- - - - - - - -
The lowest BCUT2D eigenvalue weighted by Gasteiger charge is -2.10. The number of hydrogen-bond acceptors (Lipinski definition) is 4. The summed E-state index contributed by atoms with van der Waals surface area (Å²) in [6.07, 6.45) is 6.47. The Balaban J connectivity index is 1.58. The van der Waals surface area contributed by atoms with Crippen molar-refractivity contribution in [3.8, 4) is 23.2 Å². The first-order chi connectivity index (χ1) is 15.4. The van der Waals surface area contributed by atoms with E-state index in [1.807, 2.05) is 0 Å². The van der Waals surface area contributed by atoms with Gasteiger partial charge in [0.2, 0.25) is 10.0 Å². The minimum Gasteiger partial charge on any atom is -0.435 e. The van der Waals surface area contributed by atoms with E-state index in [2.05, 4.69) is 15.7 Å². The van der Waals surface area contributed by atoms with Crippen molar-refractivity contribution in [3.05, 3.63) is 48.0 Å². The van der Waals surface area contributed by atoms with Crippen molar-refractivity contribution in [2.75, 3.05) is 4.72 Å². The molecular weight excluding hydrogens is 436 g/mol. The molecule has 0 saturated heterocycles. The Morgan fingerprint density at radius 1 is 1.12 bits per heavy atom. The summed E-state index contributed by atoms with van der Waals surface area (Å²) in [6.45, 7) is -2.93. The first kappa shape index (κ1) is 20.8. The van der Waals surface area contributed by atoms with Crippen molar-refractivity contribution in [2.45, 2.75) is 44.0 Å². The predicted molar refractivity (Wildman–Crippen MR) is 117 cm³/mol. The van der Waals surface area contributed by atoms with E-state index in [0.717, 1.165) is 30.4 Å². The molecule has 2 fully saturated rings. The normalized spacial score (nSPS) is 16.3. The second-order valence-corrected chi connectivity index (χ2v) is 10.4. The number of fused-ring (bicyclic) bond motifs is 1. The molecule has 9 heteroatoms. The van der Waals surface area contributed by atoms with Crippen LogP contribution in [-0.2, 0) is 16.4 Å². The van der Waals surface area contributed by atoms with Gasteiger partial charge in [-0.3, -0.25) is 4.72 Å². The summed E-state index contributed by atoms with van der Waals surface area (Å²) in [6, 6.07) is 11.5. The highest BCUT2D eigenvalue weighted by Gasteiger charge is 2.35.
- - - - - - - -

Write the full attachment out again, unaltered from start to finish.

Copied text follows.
The lowest BCUT2D eigenvalue weighted by Gasteiger charge is -2.10. The number of hydrogen-bond acceptors (Lipinski definition) is 4. The summed E-state index contributed by atoms with van der Waals surface area (Å²) in [6.07, 6.45) is 6.47. The Balaban J connectivity index is 1.58. The van der Waals surface area contributed by atoms with Crippen molar-refractivity contribution in [3.8, 4) is 23.2 Å². The first-order chi connectivity index (χ1) is 15.4. The van der Waals surface area contributed by atoms with E-state index in [1.807, 2.05) is 0 Å². The van der Waals surface area contributed by atoms with Gasteiger partial charge in [0.2, 0.25) is 10.0 Å². The minimum Gasteiger partial charge on any atom is -0.435 e. The van der Waals surface area contributed by atoms with E-state index in [2.05, 4.69) is 15.7 Å². The van der Waals surface area contributed by atoms with Crippen molar-refractivity contribution in [3.05, 3.63) is 48.0 Å². The van der Waals surface area contributed by atoms with Crippen molar-refractivity contribution in [2.75, 3.05) is 4.72 Å². The molecular weight excluding hydrogens is 436 g/mol. The molecule has 0 saturated heterocycles. The Morgan fingerprint density at radius 1 is 1.12 bits per heavy atom. The summed E-state index contributed by atoms with van der Waals surface area (Å²) in [6.45, 7) is -2.93. The first kappa shape index (κ1) is 20.8. The van der Waals surface area contributed by atoms with Crippen molar-refractivity contribution in [2.45, 2.75) is 44.0 Å². The predicted molar refractivity (Wildman–Crippen MR) is 117 cm³/mol. The van der Waals surface area contributed by atoms with E-state index in [0.717, 1.165) is 30.4 Å². The molecule has 2 fully saturated rings. The normalized spacial score (nSPS) is 16.3. The second-order valence-corrected chi connectivity index (χ2v) is 10.4. The number of fused-ring (bicyclic) bond motifs is 1. The molecule has 9 heteroatoms. The van der Waals surface area contributed by atoms with Crippen LogP contribution in [-0.2, 0) is 16.4 Å². The van der Waals surface area contributed by atoms with Gasteiger partial charge in [-0.3, -0.25) is 4.72 Å². The summed E-state index contributed by atoms with van der Waals surface area (Å²) in [6, 6.07) is 11.5. The highest BCUT2D eigenvalue weighted by Gasteiger charge is 2.35.